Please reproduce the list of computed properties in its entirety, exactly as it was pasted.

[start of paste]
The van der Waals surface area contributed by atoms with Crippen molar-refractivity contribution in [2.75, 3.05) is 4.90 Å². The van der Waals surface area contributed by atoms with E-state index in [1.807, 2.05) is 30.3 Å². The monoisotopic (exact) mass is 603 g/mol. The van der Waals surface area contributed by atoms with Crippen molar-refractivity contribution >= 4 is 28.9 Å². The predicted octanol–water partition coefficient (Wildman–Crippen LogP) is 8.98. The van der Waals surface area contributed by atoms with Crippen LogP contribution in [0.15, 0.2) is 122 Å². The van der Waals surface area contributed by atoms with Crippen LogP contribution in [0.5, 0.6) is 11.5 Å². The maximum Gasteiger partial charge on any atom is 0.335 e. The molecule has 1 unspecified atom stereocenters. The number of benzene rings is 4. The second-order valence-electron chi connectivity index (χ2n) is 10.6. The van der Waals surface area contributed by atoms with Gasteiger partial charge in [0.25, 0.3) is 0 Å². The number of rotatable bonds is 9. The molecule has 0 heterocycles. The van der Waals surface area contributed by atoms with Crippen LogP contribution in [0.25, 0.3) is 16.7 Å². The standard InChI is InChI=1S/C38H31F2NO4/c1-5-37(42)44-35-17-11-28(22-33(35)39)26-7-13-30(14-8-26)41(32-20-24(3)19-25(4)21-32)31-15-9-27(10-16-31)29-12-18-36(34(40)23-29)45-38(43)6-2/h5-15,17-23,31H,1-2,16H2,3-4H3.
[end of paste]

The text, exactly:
The van der Waals surface area contributed by atoms with Crippen molar-refractivity contribution in [2.75, 3.05) is 4.90 Å². The van der Waals surface area contributed by atoms with E-state index in [1.807, 2.05) is 30.3 Å². The monoisotopic (exact) mass is 603 g/mol. The van der Waals surface area contributed by atoms with Crippen molar-refractivity contribution >= 4 is 28.9 Å². The predicted octanol–water partition coefficient (Wildman–Crippen LogP) is 8.98. The van der Waals surface area contributed by atoms with Crippen LogP contribution in [0.15, 0.2) is 122 Å². The van der Waals surface area contributed by atoms with Crippen LogP contribution in [0.5, 0.6) is 11.5 Å². The maximum Gasteiger partial charge on any atom is 0.335 e. The molecule has 1 unspecified atom stereocenters. The number of benzene rings is 4. The second-order valence-electron chi connectivity index (χ2n) is 10.6. The van der Waals surface area contributed by atoms with Gasteiger partial charge in [0.25, 0.3) is 0 Å². The number of rotatable bonds is 9. The molecule has 0 heterocycles. The van der Waals surface area contributed by atoms with Crippen LogP contribution in [0.25, 0.3) is 16.7 Å². The standard InChI is InChI=1S/C38H31F2NO4/c1-5-37(42)44-35-17-11-28(22-33(35)39)26-7-13-30(14-8-26)41(32-20-24(3)19-25(4)21-32)31-15-9-27(10-16-31)29-12-18-36(34(40)23-29)45-38(43)6-2/h5-15,17-23,31H,1-2,16H2,3-4H3.